Large discounts in key European markets as well as spiralling technology costs are the main reasons behind BMW’s recent announcement about its heavier than expected drop in first quarter earnings for 2013.
Latest figures show earnings before interest and tax (EBIT) declined 15.9 per cent to €1.58 billion, while operating margins slumped to 9.9 per cent from 11.6 per cent a year earlier.
“We don’t expect to receive a great deal of impetus from most European markets over the next few months,” chief executive Norbert Reithofer said. “Economic conditions in these areas are likely to remain challenging.”
In spite of the somewhat gloomy analysis, BMW has re-stated its target for 2013 to push vehicle sales to a new record and achieve an operating margin of between 8 and 10 per cent in automotive operations.
One aspect behind this optimistic outlook is largely due to German luxury brands such as market leader BMW, Volkswagen’s Audi and Mercedes emerging from the economic downturn in better shape than had perhaps been expected.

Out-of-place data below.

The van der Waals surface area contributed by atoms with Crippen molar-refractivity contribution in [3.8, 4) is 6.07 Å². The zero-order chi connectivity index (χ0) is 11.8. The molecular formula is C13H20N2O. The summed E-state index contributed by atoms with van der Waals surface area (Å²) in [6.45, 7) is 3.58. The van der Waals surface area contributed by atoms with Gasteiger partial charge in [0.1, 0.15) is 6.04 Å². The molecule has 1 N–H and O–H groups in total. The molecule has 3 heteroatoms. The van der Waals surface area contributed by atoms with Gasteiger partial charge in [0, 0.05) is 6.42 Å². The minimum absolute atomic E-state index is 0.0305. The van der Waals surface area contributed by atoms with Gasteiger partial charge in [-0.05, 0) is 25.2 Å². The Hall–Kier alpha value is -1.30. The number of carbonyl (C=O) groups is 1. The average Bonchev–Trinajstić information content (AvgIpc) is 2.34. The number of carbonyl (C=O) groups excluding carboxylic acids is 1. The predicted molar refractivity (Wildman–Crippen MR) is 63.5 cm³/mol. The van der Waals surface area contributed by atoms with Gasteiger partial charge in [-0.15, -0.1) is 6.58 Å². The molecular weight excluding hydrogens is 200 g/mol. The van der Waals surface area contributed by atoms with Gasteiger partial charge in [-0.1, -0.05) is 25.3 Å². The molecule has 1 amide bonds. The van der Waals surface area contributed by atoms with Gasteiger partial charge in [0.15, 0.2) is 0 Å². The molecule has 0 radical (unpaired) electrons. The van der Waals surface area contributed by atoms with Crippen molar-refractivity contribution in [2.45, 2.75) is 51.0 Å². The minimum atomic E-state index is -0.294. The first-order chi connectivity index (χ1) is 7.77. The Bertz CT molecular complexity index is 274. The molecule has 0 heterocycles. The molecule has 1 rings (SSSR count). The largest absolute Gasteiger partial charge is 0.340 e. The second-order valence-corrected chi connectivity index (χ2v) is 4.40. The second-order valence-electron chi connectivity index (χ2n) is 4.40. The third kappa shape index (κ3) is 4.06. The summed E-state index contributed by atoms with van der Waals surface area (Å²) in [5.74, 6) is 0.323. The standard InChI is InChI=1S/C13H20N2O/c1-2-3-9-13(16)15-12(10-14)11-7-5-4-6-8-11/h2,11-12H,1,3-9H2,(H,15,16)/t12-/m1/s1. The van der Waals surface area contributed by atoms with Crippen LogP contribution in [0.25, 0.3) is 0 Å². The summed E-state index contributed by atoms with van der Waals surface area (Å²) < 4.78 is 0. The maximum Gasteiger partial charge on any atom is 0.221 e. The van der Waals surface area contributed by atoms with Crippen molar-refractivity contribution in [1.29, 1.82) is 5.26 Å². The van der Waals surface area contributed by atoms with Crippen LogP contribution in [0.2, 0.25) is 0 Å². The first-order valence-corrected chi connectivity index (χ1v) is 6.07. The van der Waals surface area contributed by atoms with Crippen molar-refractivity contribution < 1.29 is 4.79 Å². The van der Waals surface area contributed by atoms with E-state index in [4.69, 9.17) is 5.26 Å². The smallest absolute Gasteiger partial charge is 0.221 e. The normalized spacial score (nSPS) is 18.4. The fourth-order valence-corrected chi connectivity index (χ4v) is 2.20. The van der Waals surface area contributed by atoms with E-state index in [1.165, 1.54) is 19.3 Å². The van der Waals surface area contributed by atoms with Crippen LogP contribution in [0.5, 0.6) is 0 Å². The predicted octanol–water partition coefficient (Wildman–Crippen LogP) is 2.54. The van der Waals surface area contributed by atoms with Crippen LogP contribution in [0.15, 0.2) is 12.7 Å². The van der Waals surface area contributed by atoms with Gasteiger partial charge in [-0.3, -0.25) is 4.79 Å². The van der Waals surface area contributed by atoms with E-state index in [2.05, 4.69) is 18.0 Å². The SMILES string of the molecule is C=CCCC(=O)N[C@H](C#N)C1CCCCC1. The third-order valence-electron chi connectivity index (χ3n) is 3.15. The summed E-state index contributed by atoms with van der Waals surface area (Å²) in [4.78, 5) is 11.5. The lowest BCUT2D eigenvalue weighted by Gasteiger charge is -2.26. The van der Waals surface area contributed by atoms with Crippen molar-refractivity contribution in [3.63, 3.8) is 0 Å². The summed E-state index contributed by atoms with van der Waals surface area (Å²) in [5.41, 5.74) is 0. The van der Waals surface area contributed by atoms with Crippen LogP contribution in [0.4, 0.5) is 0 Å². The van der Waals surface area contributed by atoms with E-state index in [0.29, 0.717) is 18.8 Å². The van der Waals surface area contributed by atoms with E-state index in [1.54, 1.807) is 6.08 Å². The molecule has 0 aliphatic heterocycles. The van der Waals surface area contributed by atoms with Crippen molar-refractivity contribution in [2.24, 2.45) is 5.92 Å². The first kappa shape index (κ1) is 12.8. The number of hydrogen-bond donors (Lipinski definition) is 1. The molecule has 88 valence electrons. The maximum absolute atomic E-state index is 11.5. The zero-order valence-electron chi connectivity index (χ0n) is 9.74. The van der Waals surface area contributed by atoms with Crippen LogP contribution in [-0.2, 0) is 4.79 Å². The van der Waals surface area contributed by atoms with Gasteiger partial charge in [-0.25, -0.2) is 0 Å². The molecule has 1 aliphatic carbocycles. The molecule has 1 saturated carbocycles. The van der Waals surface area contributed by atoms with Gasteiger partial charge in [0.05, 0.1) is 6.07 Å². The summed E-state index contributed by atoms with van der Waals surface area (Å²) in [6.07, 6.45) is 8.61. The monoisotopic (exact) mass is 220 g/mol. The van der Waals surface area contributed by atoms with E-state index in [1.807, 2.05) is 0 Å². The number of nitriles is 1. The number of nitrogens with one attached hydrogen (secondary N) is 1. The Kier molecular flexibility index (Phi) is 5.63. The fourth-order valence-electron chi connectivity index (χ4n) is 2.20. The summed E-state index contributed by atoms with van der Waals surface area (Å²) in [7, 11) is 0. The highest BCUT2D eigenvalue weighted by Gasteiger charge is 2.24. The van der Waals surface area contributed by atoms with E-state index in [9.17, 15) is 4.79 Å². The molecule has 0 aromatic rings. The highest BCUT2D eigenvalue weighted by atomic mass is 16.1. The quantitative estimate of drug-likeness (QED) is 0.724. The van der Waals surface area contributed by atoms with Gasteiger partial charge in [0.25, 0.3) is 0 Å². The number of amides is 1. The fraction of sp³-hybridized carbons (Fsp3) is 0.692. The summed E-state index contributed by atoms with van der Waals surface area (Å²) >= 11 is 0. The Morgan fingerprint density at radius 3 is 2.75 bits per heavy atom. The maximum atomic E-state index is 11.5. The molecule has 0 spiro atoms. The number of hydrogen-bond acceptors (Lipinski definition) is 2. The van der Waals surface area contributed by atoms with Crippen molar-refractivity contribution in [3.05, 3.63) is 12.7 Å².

In an effort to strengthen its hand, BMW is set to pump large resources into research and development of fuel-efficient technologies.
BMW’s main rival Audi, benefiting from vast resources at parent VW, posted a smaller drop in its first-quarter operating margin to 11.1 per cent from 11.4 per cent.
Industry experts have also defended the latest release concerning BMW’s financial well-being. Christian Stadler, a car analyst and Associate Professor of Strategic Management at Warwick Business School, said there was still much to admire about how BMW was going about its business.
He said: “BMW profits are falling but not everything is bleak for them - quite the opposite. Profits might not be as high as last year but they are still at a healthy £1.1bn. This is no small achievement when we consider how tough the European market is at the moment. Strong sales in the US and China in particular gives BMW confidence that annual performance will not suffer much.”
He added: Car firms positioned in this way will be able to avoid the worst of the European slowdown.”